Jets’ Sanchez can’t defend run of sloppy play
FLORHAM PARK, N.Y. – Caught in the emotion of the moment, New York Jets coach Rex Ryan may have gone too far in inferring that quarterback Mark Sanchez(notes) was “stupid” for calling a timeout at an inopportune time.
The “S” word Ryan should have used was “sloppy.” It’s fair to say that some Jets fans are using another word that starts with “S” and ends with “Y” to describe Sanchez’s play.
On Thursday night, unrealized potential will be the running theme when the Jets play at Denver. The difference is that Sanchez was expected to provide much more by now, particularly when compared to Broncos counterpart Tim Tebow(notes), a controversial first-round pick who has single-handedly revived the option in the NFL due to his lack of passing skills.
While the views on Tebow are best described as a continental divide, the opinion on Sanchez is trending more toward disappointing, even though he has helped the Jets get to back-to-back AFC championship games. Midway through his third season, the Jets anticipated that Sanchez could handle more of the offensive load. They hoped he would be on his way to stardom by now. Instead, Ryan has spent the better part of the past two days explaining his halftime remark regarding the ill-advised timeout Sanchez called Sunday night against New England (allowing the Patriots more time to score). Ryan has also had to generally defend Sanchez.
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“I think we’re getting better and he’s getting better … like I said, I’m proud that Mark is our quarterback,” Ryan said. “I think he’s done a great job.”
Ryan then preempted the obvious follow-up question.
“Can I put an exact thing on really what he’s better at? I just think overall, he’s a better player now than he was when he was a rookie quarterback. That kind of goes without saying.”
No, it really doesn’t. Sanchez is still this maddening amalgamation of intriguing talent and inconsistency. He has made progress, but that improvement has been glacial at best. He has increased his quarterback rating from a substandard 63.0 as a rookie to an 81.5 so far this season. Same goes for his completion percentage (from a weak 53.8 to a marginally better 56.7) and yards per attempt (6.7 to 7.0).
His slow progress begs the question: Will Sanchez get to stardom in time to take advantage of New York’s defense and Ryan’s leadership?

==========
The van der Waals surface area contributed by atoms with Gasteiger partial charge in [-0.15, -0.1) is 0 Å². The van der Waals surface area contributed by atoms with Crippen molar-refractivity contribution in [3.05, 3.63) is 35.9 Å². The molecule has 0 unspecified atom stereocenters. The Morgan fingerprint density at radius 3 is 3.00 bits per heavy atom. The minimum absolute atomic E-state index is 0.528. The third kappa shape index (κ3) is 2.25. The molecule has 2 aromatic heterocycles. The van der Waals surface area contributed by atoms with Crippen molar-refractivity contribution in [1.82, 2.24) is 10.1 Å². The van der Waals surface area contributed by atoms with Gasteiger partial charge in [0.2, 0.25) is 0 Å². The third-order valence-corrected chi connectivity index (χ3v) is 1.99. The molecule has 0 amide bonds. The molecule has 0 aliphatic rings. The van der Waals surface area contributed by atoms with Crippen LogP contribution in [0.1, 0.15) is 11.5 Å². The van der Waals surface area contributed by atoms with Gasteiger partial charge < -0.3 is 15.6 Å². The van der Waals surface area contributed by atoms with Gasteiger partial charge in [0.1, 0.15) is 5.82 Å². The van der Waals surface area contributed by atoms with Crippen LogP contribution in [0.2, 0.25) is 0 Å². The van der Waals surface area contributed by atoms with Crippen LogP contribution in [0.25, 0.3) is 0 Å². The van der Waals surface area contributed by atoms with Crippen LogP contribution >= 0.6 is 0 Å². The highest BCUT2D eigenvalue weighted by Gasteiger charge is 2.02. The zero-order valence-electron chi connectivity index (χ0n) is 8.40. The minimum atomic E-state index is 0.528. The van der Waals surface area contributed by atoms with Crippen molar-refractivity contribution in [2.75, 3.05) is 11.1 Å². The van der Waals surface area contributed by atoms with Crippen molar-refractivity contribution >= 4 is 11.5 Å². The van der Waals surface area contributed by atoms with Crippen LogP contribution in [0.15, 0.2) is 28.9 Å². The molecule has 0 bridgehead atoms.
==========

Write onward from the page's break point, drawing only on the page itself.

Look past Sunday’s timeout foul-up, which Sanchez admitted, “It’s just a stupid play. I have to be better than that.” You’ll find a troubling array of turnovers at times. In losses to Baltimore, Oakland and the latest one to New England, Sanchez had a total of seven turnovers (three fumbles and four interceptions). Even in wins over Dallas and Buffalo, Sanchez had to overcome baffling picks, such as one that Cowboys linebacker Sean Lee(notes) returned for a score and another inside of Buffalo’s 10-yard line in the first quarter.
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The two against New England on Sunday were incredibly damaging and completely on Sanchez. The first was a pass that was tipped by running back Shonn Greene(notes), but Sanchez admitted to throwing the ball too hard.
“To get intercepted on a check-down, that’s like one in a thousand throws,” Sanchez said. “He made a good play and I have to get rid of it sooner.”
Tomlinson said he had never seen such a pass intercepted.
“I don’t think that’s something Mark is going to get too worried about because it’s a fluke,” Tomlinson said. “I hope he doesn’t get worried about that.”
That would be easy to accept if it didn’t happen so often. While Sanchez and veteran backup Mark Brunell(notes) said they didn’t see a common theme to any of the picks, they may have overlooked the most obvious reason: continual sloppiness.
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On Tuesday, Sanchez, quarterback coach Matt Cavanaugh and offensive coordinator Brian Schottenheimer did a review course on reads and checks, going over the little things that lead to big problems, such as looking off the receiver until the last second to keep the defense honest. Ryan didn’t have to say it, but Sanchez knows the little things are leading to those sloppy mistakes.
“You don’t like not playing well enough for your team to win,” Sanchez said. “That’s frustrating, that’s personal … the most encouraging part about the last game is, you make physical mistakes like that, that stuff happens. You made a bad throw, as long as you make the right reads and the right checks. For the most part, my reads and checks were right on, so we just have to keep that rolling and live with the physical mistakes and rep them out with practice.”
Maybe, but by now you’d think a lot of those mistakes would have been eliminated. You’d think some of the interceptions would disappear.
So far, he’s still sloppy.
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